Toddler Safety In The Home

Sure, they’re cute when it’s just toilet paper on the bathroom floor. But toddlers can get into real trouble if you don’t toddler proof your home.

When our son became a toddler, we played a not-very-fun game of hide-and-go-seek. He’d hide whenever I turned my back, and I’d anxiously seek him. One time, I found Ben sitting in a stockpot in a kitchen base cabinet.

The point is, toddlers cannot be trusted. They have the mobility but not the maturity to navigate the house safely. According to the U.S. Centers for Disease Control and Prevention, the leading causes of non-fatal emergency room visits for children ages 1 to 4 in 2013 were accidents liable to happen in the house.

Toddler Safety Tips

You can’t protect your toddler from every bump and scrape in life. But you can toddler proof your home to help prevent injuries.

Get Rid of Cords:

Cords on window blinds and shades can wrap around a toddler’s neck and strangle him. Keep cords out of your toddler’s reach by either shortening them or tacking them above windows or door frames. Also, move cribs, chairs and sofas that can enable a curious toddler to grab cords stowed in high places. Consider replacing cords with twisting wands that open or raise blinds.

Cover Outlets:

If there’s a hole, a toddler will find something to stick into it, making electrical outlets particularly enticing and dangerous. Cover outlets with baby proofing plugs or plates that automatically close when not in use.

Toddler Proof Furniture:

Soften square edges of tables and desks with foam padding that will protect toddlers from sharp corners during a fall. Secure bookcases, dressers, TV cabinets and lamps with ties that fasten to wall studs.

Secure Cleaning Products and Medicine:

Store poisons and medication in high cabinets that toddlers can’t reach, even if they climb on the counter (which they will do). Also, install latches on cabinet doors that contain these hazards.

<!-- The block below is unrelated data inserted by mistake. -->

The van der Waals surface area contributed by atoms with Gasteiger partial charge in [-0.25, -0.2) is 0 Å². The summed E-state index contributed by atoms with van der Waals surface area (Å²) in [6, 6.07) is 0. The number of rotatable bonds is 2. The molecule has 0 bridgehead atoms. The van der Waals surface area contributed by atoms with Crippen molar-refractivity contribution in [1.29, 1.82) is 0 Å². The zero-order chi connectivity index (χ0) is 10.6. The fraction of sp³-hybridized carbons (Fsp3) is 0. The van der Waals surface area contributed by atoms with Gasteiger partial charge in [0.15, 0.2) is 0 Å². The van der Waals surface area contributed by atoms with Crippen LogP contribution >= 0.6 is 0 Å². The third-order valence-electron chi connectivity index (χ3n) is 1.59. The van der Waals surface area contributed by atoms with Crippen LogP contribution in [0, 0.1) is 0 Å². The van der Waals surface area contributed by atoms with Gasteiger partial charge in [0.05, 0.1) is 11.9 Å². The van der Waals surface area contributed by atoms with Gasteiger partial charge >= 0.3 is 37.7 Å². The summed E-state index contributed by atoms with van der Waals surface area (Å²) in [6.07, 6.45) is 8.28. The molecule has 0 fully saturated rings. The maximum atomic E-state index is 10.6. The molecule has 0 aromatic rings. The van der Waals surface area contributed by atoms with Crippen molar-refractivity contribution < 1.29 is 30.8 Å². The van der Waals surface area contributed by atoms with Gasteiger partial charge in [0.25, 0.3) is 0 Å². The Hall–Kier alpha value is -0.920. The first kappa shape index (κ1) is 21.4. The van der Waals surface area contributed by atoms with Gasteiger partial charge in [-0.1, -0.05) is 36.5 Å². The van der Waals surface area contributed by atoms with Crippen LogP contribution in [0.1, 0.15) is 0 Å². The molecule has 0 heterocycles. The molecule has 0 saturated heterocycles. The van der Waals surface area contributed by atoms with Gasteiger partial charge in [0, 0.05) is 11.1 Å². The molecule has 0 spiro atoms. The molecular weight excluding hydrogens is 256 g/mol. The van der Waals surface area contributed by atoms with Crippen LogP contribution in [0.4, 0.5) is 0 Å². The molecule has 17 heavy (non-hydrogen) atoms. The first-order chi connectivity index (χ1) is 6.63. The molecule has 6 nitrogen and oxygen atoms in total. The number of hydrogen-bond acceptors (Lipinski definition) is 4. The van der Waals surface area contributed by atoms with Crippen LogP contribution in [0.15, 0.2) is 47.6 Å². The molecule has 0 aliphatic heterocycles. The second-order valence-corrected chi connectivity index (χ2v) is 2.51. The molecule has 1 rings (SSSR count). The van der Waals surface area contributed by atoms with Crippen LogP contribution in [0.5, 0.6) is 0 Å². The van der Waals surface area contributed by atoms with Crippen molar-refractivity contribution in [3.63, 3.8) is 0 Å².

Window Guards:

More than 5,000 children fall from windows each year, according to an American Academy of Pediatrics study. To protect toddlers from opening windows, keep them locked and install a stop or bar, depending on how the window opens. If you like a cool breeze, install window guards/rails to prevent children from falling out. If you have a security system, arm the “chime” function that lets you know when anyone opens a door or window.

Latch Everything:

Install latches on everything you don’t want your toddler to open or uncover – cabinets, drawers, toilet seats and oven doors. You can also install smart sensors that trigger an alarm or send a text message when off-limit areas, like medicine cabinets or cleaning solution closets, are breached.

Intruder Warnings:

Always lock entry doors – including screen doors – and never open a door unless you know who is on the other side. If your door doesn’t have sidelights, make sure it has a peephole. Or, install a home security system with an outdoor surveillance camera or a doorbell camera that lets you see who’s ringing the bell on an inside monitor or cellphone. Most important: Teach your toddler to never open a door unless you are with him. If you’d like to learn more security visit our Home Security Company Reviews.

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